"The merged credit union will become the largest New Zealand credit union and approximately the eighth largest non-bank deposit taker in New Zealand."

According to figures from Baywide, the merged entity would have about 67,800 members and total assets of about $592 million. Should the deal be approved, the merging credit unions plan a review of all products offered, and say there will be some reduction in staff numbers due to duplication of roles. Combined the five have about 300 staff and 35 branches.

Baywide's headquarters is in Hastings, Credit Union South's is in Dunedin, Steelsands in Glenbrook, Central in Rotorua, and Aotearoa in Manukau.

They also say that it's possible Baywide may accept a transfer of engagements from only some of the proposed merger partners if members of one or more credit union vote against the deal.

Aotearoa's financial woes stem from what it describes as "teething difficulties" from the development of and shift to a new Oracle Flexcube core banking system. All five credit unions say they have now successfully migrated to the new Oracle system.

There's a special meeting presentation from Credit Union South here.

*This article was first published in our email for paying subscribers early on Thursday morning. See here for more details and how to subscribe.

We welcome your help to improve our coverage of this issue. Any examples or experiences to relate? Any links to other news, data or research to shed more light on this? Any insight or views on what might happen next or what should happen next? Any errors to correct?

We welcome your comments below. If you are not already registered, please register to comment.

Remember we welcome robust, respectful and insightful debate. We don't welcome abusive or defamatory comments and will de-register those repeatedly making such comments. Our current comment policy is here.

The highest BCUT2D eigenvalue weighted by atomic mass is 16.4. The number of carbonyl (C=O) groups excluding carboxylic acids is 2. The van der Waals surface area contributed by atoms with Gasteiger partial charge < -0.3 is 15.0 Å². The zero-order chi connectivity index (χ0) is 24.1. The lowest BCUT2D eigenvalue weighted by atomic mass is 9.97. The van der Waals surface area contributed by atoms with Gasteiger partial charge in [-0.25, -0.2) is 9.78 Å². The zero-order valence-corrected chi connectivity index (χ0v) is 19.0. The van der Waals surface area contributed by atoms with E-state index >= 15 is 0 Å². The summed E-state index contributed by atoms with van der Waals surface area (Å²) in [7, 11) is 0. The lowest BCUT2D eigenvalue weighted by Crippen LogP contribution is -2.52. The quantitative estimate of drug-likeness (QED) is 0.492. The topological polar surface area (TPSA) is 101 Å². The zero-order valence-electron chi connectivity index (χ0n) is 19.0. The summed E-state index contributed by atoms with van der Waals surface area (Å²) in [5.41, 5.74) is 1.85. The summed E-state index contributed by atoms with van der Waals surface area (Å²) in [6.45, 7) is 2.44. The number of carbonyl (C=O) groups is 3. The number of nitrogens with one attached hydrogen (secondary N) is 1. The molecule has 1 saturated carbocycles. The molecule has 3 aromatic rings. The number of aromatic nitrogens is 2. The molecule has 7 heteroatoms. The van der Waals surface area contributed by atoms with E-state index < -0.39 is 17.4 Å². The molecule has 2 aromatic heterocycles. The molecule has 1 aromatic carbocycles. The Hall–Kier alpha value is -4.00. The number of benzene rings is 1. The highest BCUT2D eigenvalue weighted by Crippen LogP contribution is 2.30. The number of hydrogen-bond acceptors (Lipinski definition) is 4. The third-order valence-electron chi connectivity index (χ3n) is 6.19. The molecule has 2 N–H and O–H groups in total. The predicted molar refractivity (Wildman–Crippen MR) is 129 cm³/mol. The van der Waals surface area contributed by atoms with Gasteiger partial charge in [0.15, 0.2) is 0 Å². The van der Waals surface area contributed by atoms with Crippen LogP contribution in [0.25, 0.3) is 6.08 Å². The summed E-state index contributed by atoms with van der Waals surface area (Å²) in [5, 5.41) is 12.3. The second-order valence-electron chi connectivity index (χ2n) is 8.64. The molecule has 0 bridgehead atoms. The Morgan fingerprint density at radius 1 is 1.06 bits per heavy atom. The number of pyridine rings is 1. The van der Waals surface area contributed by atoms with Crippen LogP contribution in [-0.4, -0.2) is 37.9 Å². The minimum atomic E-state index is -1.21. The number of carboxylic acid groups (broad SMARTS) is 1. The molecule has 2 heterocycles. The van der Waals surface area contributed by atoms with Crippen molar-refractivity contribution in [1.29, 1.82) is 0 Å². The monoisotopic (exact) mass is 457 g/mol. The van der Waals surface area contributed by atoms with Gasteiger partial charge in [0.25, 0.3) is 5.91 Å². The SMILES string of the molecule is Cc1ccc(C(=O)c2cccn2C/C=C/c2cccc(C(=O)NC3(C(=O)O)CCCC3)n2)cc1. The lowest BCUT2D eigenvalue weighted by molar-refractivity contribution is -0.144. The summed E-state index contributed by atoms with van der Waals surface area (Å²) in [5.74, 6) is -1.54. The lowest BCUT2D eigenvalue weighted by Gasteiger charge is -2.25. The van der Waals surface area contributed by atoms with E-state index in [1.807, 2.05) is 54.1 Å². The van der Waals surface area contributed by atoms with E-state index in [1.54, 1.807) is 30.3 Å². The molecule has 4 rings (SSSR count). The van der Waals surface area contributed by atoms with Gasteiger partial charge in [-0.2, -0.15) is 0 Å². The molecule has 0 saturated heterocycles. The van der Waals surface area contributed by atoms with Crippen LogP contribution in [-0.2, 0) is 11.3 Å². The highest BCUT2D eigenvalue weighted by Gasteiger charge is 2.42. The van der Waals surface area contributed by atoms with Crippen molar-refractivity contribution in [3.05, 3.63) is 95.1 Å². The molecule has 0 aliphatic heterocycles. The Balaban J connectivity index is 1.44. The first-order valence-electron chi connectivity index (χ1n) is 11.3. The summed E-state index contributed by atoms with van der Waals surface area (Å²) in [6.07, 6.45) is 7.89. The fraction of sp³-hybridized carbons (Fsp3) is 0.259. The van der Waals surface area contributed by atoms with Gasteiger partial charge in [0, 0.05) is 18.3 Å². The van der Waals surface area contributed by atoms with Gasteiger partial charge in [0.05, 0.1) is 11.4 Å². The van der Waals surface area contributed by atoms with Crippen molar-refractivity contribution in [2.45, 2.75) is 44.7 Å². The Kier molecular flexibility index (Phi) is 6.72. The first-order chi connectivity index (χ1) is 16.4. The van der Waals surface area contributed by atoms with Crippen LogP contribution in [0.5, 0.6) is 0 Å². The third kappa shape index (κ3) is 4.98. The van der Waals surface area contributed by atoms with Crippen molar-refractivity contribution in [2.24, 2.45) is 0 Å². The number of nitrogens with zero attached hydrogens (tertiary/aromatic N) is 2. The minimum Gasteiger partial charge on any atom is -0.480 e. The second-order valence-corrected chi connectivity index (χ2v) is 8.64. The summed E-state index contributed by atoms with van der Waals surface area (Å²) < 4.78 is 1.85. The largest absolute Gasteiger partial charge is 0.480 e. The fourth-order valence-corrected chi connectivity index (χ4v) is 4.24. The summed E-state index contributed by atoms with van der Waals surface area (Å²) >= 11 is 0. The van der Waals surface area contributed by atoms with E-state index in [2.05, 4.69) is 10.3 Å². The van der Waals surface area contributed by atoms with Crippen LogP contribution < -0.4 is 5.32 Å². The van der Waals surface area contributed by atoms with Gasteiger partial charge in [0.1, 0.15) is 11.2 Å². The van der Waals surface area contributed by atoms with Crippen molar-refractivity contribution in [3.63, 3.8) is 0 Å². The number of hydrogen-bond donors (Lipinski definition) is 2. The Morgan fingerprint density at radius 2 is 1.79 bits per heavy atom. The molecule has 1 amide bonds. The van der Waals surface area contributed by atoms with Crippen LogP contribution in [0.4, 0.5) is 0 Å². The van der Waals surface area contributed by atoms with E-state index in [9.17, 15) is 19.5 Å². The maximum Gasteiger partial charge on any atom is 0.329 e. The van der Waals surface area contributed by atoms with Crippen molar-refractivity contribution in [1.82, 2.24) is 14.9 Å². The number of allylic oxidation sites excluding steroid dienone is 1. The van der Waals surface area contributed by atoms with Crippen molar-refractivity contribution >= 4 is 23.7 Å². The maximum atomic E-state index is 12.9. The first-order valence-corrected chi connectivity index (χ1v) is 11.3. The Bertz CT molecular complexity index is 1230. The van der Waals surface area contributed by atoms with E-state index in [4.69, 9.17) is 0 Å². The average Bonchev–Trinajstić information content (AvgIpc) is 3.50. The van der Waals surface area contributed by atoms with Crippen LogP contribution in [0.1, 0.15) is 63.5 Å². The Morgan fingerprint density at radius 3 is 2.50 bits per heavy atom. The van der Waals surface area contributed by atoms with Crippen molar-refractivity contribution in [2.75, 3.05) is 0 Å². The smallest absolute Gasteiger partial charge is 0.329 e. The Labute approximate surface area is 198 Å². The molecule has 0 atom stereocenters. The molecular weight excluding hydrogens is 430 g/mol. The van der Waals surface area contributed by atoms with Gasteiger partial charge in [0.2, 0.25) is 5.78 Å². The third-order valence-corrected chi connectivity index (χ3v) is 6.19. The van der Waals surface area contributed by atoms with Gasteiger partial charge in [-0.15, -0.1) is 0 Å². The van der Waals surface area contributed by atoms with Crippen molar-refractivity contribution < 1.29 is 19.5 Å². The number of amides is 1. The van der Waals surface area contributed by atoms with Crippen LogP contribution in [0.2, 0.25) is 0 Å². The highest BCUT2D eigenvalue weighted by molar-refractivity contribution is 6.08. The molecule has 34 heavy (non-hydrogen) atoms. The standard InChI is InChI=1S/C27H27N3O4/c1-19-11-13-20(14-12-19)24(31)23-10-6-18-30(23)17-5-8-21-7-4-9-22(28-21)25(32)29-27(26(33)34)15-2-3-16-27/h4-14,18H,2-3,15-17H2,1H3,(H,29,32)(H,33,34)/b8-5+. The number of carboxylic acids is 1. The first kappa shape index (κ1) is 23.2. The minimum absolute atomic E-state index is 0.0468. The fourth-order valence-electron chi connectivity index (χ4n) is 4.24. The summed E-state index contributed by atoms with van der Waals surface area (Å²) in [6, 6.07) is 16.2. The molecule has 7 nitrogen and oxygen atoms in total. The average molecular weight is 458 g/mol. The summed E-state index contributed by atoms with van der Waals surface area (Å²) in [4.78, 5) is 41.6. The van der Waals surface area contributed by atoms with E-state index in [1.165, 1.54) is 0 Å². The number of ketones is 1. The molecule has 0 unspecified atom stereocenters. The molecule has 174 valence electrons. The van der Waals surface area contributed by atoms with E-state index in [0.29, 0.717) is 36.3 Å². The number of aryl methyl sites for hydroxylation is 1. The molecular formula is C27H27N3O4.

1 Comments

Comment Filter

Highlight new comments in the last hr(s).

So why did the trustee supervisor let this happen in the first place - asleep at the wheel - just worried about fees

And of course - there is no real future then for Co-op Money - a dead man walking - if I were any of the other credit unions, I would be really concerned about its viability going forward.

Again - where was the good governance - again asleep at the wheel

The architects of this misfortune have been very quiet - Dr Claire Matthews of Massey University and Henry Lynch - Now with Transparency International - both of whom you would think would be keen to show what happened.

What we have here is the decline and fall of work-based credit unions and the development of a credit union bank - and what has filled the void - payday lenders and truck lenders. The movement forgot their purpose - focused on freeing themselves up and opening up common bond rules to appeal to the egos at the top, rather than focus on what a credit union should be doing -which is support its members and the most vulnerable. This happened on Claire and Henry's watch - so what next.....

The other four small unions will end up with either First or the merged entity, and then there will be three - the merged, First, and the police - and only one of these will be a real credit union